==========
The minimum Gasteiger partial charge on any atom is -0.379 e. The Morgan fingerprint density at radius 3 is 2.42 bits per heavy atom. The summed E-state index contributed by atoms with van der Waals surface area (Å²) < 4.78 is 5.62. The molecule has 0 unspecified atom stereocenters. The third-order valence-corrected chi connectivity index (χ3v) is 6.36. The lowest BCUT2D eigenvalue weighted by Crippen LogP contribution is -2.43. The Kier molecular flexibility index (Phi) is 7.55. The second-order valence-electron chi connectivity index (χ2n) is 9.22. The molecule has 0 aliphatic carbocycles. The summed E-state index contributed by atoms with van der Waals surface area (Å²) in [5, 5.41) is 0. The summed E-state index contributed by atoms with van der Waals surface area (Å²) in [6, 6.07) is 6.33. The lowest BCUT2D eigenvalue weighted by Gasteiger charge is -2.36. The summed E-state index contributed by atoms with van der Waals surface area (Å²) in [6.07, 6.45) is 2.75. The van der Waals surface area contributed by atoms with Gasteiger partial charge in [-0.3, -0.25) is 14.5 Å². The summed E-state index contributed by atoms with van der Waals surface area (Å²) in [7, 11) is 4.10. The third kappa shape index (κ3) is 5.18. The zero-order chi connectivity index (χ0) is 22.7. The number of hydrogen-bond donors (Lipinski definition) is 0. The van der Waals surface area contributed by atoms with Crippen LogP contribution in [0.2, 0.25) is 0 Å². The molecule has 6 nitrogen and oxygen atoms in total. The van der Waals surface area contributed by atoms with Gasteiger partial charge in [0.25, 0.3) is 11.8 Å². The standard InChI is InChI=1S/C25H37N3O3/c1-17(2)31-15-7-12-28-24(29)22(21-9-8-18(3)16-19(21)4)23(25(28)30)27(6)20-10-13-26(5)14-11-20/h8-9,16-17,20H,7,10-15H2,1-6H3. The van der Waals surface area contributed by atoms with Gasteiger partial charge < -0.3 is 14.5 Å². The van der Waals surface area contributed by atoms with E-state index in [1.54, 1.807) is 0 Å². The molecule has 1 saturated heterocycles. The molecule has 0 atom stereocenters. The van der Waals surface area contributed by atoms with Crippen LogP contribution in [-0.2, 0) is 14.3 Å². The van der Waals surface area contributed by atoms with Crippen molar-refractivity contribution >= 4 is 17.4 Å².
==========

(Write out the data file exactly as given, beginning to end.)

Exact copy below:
The minimum Gasteiger partial charge on any atom is -0.379 e. The Morgan fingerprint density at radius 3 is 2.42 bits per heavy atom. The summed E-state index contributed by atoms with van der Waals surface area (Å²) < 4.78 is 5.62. The molecule has 0 unspecified atom stereocenters. The third-order valence-corrected chi connectivity index (χ3v) is 6.36. The lowest BCUT2D eigenvalue weighted by Crippen LogP contribution is -2.43. The Kier molecular flexibility index (Phi) is 7.55. The second-order valence-electron chi connectivity index (χ2n) is 9.22. The molecule has 0 aliphatic carbocycles. The summed E-state index contributed by atoms with van der Waals surface area (Å²) in [5, 5.41) is 0. The summed E-state index contributed by atoms with van der Waals surface area (Å²) in [6, 6.07) is 6.33. The lowest BCUT2D eigenvalue weighted by Gasteiger charge is -2.36. The summed E-state index contributed by atoms with van der Waals surface area (Å²) in [6.07, 6.45) is 2.75. The van der Waals surface area contributed by atoms with Gasteiger partial charge in [-0.3, -0.25) is 14.5 Å². The summed E-state index contributed by atoms with van der Waals surface area (Å²) in [7, 11) is 4.10. The third kappa shape index (κ3) is 5.18. The zero-order chi connectivity index (χ0) is 22.7. The number of hydrogen-bond donors (Lipinski definition) is 0. The van der Waals surface area contributed by atoms with Crippen LogP contribution in [0.2, 0.25) is 0 Å². The molecule has 6 nitrogen and oxygen atoms in total. The van der Waals surface area contributed by atoms with Gasteiger partial charge in [0.25, 0.3) is 11.8 Å². The standard InChI is InChI=1S/C25H37N3O3/c1-17(2)31-15-7-12-28-24(29)22(21-9-8-18(3)16-19(21)4)23(25(28)30)27(6)20-10-13-26(5)14-11-20/h8-9,16-17,20H,7,10-15H2,1-6H3. The van der Waals surface area contributed by atoms with Gasteiger partial charge < -0.3 is 14.5 Å². The van der Waals surface area contributed by atoms with E-state index in [1.54, 1.807) is 0 Å². The molecule has 1 saturated heterocycles. The molecule has 0 atom stereocenters. The van der Waals surface area contributed by atoms with Crippen LogP contribution in [-0.2, 0) is 14.3 Å². The van der Waals surface area contributed by atoms with Crippen molar-refractivity contribution >= 4 is 17.4 Å².